The Federal Trade Commission on Thursday sued to prevent Microsoft from completing its proposed $69 billion purchase of Activision, arguing that the merger would threaten competition.
“With control of Activision’s content, Microsoft would have the ability and increased incentive to withhold or degrade Activision’s content in ways that substantially lessen competition -- including competition on product quality, price, and innovation,” the agency alleged in a complaint unveiled Thursday. “This loss of competition would likely result in significant harm to consumers in multiple markets at a pivotal time for the industry.”
Microsoft Vice President Brad Smith countered Thursday on Twitter that the company believes the merger “will expand competition and create more opportunities for gamers and game developers.”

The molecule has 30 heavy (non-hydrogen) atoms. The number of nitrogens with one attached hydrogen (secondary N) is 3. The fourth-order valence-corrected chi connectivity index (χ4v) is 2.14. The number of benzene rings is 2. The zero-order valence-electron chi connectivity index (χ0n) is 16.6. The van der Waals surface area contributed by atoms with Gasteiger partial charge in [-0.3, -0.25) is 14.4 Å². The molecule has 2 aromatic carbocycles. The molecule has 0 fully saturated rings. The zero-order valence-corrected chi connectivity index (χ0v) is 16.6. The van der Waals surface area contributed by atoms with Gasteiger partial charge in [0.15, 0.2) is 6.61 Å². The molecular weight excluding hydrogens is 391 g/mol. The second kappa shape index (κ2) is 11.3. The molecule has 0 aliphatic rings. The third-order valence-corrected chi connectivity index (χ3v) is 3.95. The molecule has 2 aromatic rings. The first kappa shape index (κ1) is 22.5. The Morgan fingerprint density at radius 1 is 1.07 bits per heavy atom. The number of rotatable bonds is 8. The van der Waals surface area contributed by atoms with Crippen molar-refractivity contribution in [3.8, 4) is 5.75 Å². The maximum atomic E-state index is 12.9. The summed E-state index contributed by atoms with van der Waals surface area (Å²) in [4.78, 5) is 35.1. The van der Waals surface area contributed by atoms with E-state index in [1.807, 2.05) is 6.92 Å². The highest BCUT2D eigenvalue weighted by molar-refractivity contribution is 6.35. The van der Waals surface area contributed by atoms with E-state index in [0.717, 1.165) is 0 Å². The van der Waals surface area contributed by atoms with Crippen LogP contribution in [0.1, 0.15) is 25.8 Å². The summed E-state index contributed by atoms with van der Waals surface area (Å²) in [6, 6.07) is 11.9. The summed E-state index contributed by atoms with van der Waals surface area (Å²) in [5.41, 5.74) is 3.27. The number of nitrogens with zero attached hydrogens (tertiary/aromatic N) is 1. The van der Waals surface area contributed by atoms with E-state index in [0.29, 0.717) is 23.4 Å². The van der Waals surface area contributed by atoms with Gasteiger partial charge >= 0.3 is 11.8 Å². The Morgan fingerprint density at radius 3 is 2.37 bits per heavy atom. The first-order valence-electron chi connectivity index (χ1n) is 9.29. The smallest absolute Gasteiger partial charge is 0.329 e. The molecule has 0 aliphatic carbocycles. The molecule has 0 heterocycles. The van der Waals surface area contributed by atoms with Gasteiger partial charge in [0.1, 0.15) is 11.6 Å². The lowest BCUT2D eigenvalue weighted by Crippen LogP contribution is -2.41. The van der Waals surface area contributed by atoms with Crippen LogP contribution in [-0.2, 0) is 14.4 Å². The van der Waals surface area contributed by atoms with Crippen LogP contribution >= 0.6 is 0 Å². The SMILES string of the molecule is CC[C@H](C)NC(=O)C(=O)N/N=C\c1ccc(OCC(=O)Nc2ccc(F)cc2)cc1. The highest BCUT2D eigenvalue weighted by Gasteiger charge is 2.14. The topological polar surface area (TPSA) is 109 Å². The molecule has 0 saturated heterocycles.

“We have been committed since Day One to addressing competition concerns, including by offering earlier this week proposed concessions to the FTC,” Smith said in a Twitter post. “While we believe in giving peace a chance, we have complete confidence in our case and welcome the opportunity to present it in court.”
If completed, the buyout, announced in January, would add “Call of Duty" and "World of Warcraft" to Microsoft's existing lineup.
The FTC claims that Microsoft has previously acquired outside studios, then withheld those studios' titles from other consoles.
The agency's complaint will be heard by an in-house administrative judge.
The agency voted 3-1 to file the complaint, with Republican commissioner Christine Wilson dissenting.
News of the lawsuit comes several months after the FTC brought an antitrust case against Meta Platforms, in an attempt to block its purchase of virtual reality fitness app Supernatural.
That matter is currently before U.S. District Court Judge Edward Davila in San Jose, California, who is presiding over a trial that began on Thursday and is expected to conclude before the end of the year.